Villainous is a rare beast: The reverse tower defense game. I've only ever seen two other games in the genre; I've reviewed one of them (prosaically named "Anti-TD") here. (It's not impossible that I'll review the other at some point, especially since aspects of its "story" are very whimsical and appealing, but no guarantees.)
As the name suggests, Villainous involves playing as, well, a villain. As such, one sends out raiders to attack a succession of towns, and these raiders must work their way past the defensive towers surrounding said towns.
In the process, one collects "infamy" (money), both from the deaths of one's own monsters and from successful raiding, to improve one's castle, which is actually not so much a castle as a rather pretty visual indicator of your technology tree that you've purchased with your infamy thus far.
And therein is perhaps the best part of this game: It's got a lot of very neat little flavorful bits in terms of how it's structured and visualized. While the actual gameplay feels a bit unfinished and the graphics are relatively crude, the game is full of nice touches and things that make you feel kind of evil. It reminds me rather strongly of Tower of Doom, funnily enough. (Funny because there are essentially no structural similarities between the two games, just some minor flavor similarities.)
As with tower defense games, the raiders have a certain amount of variety; the basic "goblin" raiders are actually the only ones that count towards "raiding" in this game. The others are all intended to be meatshields for the goblin (such as the giant turtle seen here) or to provide defenses for the pack or enhancements to one's spellcasting abilities.
You can also cast instant spells to protect your minions; there are two that disable towers and one that heals minions. (The game's a little low on actual variety, which is one of its few real faults.) The disabling spells are rather crucial. The game has a rather interesting balance, in that you can purchase upgrades even when a raid is entirely unsuccessful, and losing a minion gives you the mana you need to cast spells as well, giving your other minions a better chance to survive. The spells have an increasing cost system, but it actually doesn't bother me as much here, because they start with such low costs you'd be able to spam them forever if they didn't increase; if they cost more at the start you'd never be able to start using them until it was too late.
Tower damage increases over time rather than the number of towers increasing (which is how it's done in Anti-TD), so eventually the towers will deal double or better damage, guaranteeing that eventually the raid will end no matter how strong the force you assembled is.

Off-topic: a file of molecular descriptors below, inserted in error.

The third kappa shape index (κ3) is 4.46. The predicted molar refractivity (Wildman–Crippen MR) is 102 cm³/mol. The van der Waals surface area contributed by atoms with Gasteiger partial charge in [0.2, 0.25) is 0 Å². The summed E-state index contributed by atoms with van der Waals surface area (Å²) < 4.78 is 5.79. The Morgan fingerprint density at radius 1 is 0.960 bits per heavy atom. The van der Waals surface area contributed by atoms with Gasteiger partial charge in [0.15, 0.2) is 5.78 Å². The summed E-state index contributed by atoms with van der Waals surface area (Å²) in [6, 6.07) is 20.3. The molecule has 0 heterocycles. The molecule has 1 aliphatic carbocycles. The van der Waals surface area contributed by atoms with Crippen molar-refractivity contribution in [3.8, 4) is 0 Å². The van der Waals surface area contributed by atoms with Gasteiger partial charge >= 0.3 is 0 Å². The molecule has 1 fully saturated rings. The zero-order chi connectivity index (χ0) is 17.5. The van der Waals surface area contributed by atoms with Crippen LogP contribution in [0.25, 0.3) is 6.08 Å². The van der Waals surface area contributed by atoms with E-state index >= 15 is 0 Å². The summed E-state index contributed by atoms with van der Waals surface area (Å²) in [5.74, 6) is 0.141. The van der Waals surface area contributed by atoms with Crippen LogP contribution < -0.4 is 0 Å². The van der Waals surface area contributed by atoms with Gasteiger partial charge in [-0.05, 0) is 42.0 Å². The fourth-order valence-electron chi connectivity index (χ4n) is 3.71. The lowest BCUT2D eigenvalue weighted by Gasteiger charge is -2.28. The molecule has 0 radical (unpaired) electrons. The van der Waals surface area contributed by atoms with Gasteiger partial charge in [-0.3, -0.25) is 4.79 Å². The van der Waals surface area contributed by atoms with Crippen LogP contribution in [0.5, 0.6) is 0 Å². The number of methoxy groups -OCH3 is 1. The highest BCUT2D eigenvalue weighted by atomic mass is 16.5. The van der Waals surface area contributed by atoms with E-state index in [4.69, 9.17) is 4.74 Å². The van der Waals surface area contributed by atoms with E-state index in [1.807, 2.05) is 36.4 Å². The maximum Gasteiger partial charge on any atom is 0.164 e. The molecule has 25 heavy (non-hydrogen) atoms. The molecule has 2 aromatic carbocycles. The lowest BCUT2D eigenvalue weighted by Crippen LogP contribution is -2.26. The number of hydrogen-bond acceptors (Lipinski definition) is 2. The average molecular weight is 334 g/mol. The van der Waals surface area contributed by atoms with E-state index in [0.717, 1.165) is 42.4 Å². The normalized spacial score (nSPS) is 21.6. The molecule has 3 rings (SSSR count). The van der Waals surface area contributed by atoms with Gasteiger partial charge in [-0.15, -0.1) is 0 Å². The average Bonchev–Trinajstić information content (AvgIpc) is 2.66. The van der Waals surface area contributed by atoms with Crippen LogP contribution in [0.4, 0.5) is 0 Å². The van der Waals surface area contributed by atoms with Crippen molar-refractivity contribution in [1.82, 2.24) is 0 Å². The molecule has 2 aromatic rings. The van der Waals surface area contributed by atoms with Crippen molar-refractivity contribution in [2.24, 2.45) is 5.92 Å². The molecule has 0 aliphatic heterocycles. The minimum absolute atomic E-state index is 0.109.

To return to the subject of the "castle," here's a look at the completed version.
Rather fun; I quite like the detail of the rainbow, which seems a bit incongruous considering this is an evil overlord's castle (but that only makes it better).
And with the full upgrade tree, one can manage some rather extreme overkill on the various early towns with even the most basic strategies, such as this 73-raids-over-the-gold-medal siege I did on a whim for the review.
The problem with the game, actually, is that once you've purchased everything, there's never anything new again (actually, there's nothing new for a while before that because many of your purchases will be upgrades to existing ones, and a lot of them are boring utility things like bonus hitpoints), and there's really not that much variety in the first place. There's only six kinds of raider and three kinds of spell, and it generally feels less like you're fielding a raiding party and more like you're building a raid-train. Which sounds terribly amusing, admittedly, but is rather boring in practice. I don't really mind the fact that only the goblin raiders actually raid in principle, but each type of raider is so specialized that it also feels limiting. I'd rather they all be able to raid, and then there's a specialized raider who gets double the money for a successful raid.
On the plus side, there's some decent variety in enemy towers, and said variety is such that it's basically always clear which enemy towers are the most dangerous and thus most in need of a good stunning.
Regardless, while this game's not perfect, it's a great concept (and honestly much better than Anti-TD), and deserves some playing. It really feels kind of like the prototype to a better game, though.